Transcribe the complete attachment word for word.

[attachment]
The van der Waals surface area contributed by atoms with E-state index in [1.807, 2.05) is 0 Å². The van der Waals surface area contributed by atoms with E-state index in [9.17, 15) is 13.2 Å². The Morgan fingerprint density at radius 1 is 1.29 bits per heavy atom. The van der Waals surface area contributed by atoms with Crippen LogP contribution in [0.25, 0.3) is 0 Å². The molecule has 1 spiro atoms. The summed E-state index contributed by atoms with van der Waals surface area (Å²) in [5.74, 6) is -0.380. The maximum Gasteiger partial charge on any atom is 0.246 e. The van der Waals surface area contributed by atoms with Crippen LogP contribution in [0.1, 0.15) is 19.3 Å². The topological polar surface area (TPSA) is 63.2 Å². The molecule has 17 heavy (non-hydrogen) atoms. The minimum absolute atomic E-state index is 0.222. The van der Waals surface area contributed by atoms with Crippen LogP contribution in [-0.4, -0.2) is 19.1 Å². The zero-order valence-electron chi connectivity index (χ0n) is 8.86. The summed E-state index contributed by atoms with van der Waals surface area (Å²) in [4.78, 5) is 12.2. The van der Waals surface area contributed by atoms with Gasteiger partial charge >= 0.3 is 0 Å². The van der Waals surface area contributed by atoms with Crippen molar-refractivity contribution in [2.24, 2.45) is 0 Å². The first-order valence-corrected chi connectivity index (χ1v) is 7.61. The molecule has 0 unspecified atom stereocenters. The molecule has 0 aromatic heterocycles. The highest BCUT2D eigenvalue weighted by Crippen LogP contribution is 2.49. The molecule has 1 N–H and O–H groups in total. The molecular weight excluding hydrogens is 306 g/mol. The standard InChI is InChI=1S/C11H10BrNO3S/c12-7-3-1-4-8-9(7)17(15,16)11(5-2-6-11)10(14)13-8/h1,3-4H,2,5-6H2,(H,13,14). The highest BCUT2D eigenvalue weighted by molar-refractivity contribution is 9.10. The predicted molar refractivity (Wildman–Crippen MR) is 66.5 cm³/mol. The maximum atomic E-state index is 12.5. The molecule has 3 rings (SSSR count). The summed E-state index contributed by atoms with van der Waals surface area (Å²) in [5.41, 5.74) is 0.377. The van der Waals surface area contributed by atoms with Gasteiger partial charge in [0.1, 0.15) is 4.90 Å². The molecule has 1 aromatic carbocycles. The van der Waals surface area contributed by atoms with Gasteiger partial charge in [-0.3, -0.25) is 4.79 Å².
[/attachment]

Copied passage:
The van der Waals surface area contributed by atoms with E-state index in [1.807, 2.05) is 0 Å². The van der Waals surface area contributed by atoms with E-state index in [9.17, 15) is 13.2 Å². The Morgan fingerprint density at radius 1 is 1.29 bits per heavy atom. The van der Waals surface area contributed by atoms with Crippen LogP contribution in [0.25, 0.3) is 0 Å². The molecule has 1 spiro atoms. The summed E-state index contributed by atoms with van der Waals surface area (Å²) in [5.74, 6) is -0.380. The maximum Gasteiger partial charge on any atom is 0.246 e. The van der Waals surface area contributed by atoms with Crippen LogP contribution in [0.1, 0.15) is 19.3 Å². The topological polar surface area (TPSA) is 63.2 Å². The molecule has 17 heavy (non-hydrogen) atoms. The minimum absolute atomic E-state index is 0.222. The van der Waals surface area contributed by atoms with Crippen LogP contribution in [-0.4, -0.2) is 19.1 Å². The zero-order valence-electron chi connectivity index (χ0n) is 8.86. The summed E-state index contributed by atoms with van der Waals surface area (Å²) in [4.78, 5) is 12.2. The van der Waals surface area contributed by atoms with Gasteiger partial charge >= 0.3 is 0 Å². The van der Waals surface area contributed by atoms with Crippen molar-refractivity contribution in [2.24, 2.45) is 0 Å². The first-order valence-corrected chi connectivity index (χ1v) is 7.61. The molecule has 0 unspecified atom stereocenters. The molecule has 0 aromatic heterocycles. The highest BCUT2D eigenvalue weighted by Crippen LogP contribution is 2.49. The molecule has 1 N–H and O–H groups in total. The molecular weight excluding hydrogens is 306 g/mol. The standard InChI is InChI=1S/C11H10BrNO3S/c12-7-3-1-4-8-9(7)17(15,16)11(5-2-6-11)10(14)13-8/h1,3-4H,2,5-6H2,(H,13,14). The highest BCUT2D eigenvalue weighted by molar-refractivity contribution is 9.10. The predicted molar refractivity (Wildman–Crippen MR) is 66.5 cm³/mol. The maximum atomic E-state index is 12.5. The molecule has 3 rings (SSSR count). The summed E-state index contributed by atoms with van der Waals surface area (Å²) in [5.41, 5.74) is 0.377. The van der Waals surface area contributed by atoms with Gasteiger partial charge in [0.1, 0.15) is 4.90 Å². The molecule has 1 aromatic carbocycles. The van der Waals surface area contributed by atoms with Gasteiger partial charge in [-0.3, -0.25) is 4.79 Å².